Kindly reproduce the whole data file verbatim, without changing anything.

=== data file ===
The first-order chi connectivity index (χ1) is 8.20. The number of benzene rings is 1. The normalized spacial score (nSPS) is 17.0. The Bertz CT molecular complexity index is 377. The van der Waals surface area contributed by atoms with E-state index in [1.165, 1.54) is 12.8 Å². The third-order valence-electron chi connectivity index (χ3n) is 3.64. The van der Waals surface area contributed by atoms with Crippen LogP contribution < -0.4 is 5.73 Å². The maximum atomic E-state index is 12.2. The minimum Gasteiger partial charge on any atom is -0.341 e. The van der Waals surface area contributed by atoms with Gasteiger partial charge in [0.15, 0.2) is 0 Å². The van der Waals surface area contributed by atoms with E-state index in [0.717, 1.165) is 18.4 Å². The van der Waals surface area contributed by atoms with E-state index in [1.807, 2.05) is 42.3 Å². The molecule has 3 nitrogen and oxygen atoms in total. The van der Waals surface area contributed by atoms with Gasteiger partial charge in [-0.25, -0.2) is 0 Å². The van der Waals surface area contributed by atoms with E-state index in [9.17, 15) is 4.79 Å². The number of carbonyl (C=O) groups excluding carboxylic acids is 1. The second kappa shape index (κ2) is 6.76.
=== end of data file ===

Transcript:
The first-order chi connectivity index (χ1) is 8.20. The number of benzene rings is 1. The normalized spacial score (nSPS) is 17.0. The Bertz CT molecular complexity index is 377. The van der Waals surface area contributed by atoms with E-state index in [1.165, 1.54) is 12.8 Å². The third-order valence-electron chi connectivity index (χ3n) is 3.64. The van der Waals surface area contributed by atoms with Crippen LogP contribution < -0.4 is 5.73 Å². The maximum atomic E-state index is 12.2. The minimum Gasteiger partial charge on any atom is -0.341 e. The van der Waals surface area contributed by atoms with Gasteiger partial charge in [0.15, 0.2) is 0 Å². The van der Waals surface area contributed by atoms with E-state index in [0.717, 1.165) is 18.4 Å². The van der Waals surface area contributed by atoms with E-state index in [1.807, 2.05) is 42.3 Å². The molecule has 3 nitrogen and oxygen atoms in total. The van der Waals surface area contributed by atoms with Gasteiger partial charge in [-0.25, -0.2) is 0 Å². The van der Waals surface area contributed by atoms with E-state index in [9.17, 15) is 4.79 Å². The number of carbonyl (C=O) groups excluding carboxylic acids is 1. The second kappa shape index (κ2) is 6.76.